However, in an age where people are working from home, the new office spaces may pose as a risk. Though the UK has been given dates for reopening non-essential shops and services, there remains a possibility of workers continuing to remain at home even after the current lockdown comes to an end and some pre-Covid normality returns.

For England – home to 84 per cent of the UK’s population and the majority of retail destinations – the end of lockdown for non-essential retail has been set for no earlier than April 12.

In Wales, non-essential retail can gradually reopen from March 22, although most will remain shut and will reopen on April 12 – the same as England.

Meanwhile in Scotland, some non-essential shops such as garden centres and homeware stores, plus non-essential click-and-collect services, can start to reopen open from April 5. But most non-essential retailers will remain closed until April 26.

As for Northern Ireland, from April 1 click-and-collect purchases will be allowed from garden centres and plant nurseries before being extended to all non-essential click-and-collect from April 12. Unlike the other UK nations, Northern Ireland said its lockdown exit would be driven by data, and as a result has not yet provided indicative dates of when non-essential shops can reopen.

Nonetheless, Prime Minister Boris Johnson previously expressed hopes that all Covid-19 restrictions across most facets of life could be lifted by late June.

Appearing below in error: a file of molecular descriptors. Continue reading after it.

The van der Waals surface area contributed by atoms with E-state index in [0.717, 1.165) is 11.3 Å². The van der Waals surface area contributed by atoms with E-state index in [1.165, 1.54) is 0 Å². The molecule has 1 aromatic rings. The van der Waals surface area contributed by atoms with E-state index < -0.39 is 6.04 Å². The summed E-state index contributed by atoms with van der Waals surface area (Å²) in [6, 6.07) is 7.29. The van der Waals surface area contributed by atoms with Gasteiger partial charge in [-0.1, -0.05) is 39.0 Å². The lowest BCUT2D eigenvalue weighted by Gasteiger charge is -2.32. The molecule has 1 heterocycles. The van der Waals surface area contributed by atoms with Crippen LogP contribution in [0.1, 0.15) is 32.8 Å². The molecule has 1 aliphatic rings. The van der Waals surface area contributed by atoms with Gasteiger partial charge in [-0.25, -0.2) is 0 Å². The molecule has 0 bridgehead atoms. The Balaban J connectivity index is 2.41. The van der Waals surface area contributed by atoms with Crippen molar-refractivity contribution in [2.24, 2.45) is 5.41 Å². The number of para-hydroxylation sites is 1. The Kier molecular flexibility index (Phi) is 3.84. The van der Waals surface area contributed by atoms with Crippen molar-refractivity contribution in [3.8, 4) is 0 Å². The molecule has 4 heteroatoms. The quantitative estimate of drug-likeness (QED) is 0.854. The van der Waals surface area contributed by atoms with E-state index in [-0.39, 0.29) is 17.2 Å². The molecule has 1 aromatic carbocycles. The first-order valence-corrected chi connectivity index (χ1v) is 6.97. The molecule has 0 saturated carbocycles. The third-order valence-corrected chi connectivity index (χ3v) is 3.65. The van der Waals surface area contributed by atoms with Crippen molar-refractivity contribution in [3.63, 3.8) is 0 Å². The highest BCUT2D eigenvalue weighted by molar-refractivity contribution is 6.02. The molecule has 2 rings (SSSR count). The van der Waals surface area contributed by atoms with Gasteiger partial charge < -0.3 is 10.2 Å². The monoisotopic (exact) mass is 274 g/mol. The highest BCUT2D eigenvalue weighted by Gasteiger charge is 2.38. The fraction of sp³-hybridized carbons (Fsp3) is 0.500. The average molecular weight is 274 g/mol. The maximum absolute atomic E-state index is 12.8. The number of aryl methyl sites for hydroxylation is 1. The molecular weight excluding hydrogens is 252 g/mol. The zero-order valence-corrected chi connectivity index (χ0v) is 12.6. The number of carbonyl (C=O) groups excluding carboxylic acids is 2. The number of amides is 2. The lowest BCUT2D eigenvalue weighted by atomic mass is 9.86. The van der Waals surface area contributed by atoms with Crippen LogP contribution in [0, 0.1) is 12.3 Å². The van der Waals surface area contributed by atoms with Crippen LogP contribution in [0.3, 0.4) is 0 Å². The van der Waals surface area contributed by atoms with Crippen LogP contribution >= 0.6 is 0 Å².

“Retail has been knocked for a six with oversupply of space and little demand with thousands of shop units closing,” argued Andrew Seale, senior surveyor at property consultancy Barnsdales.

“Repurposing of retail units including residential, office and leisure uses is the way forward as the internet sales growth moves inexorably upwards.”

Martin Carr, strategic retail advisor at professional services network EY, said landlords and shopping centre owners have been looking at alternative uses for retail space for some time, but the pandemic and its impact on consumer behaviour has increased the urgency of this issue.

“Only recently have retailers themselves started looking at reconfiguring their own space for alternative use,” he told Retail Gazette.

“Thus far, we’re only hearing of London stores being considered for office conversion, reflecting expectations that central London office space will remain in demand.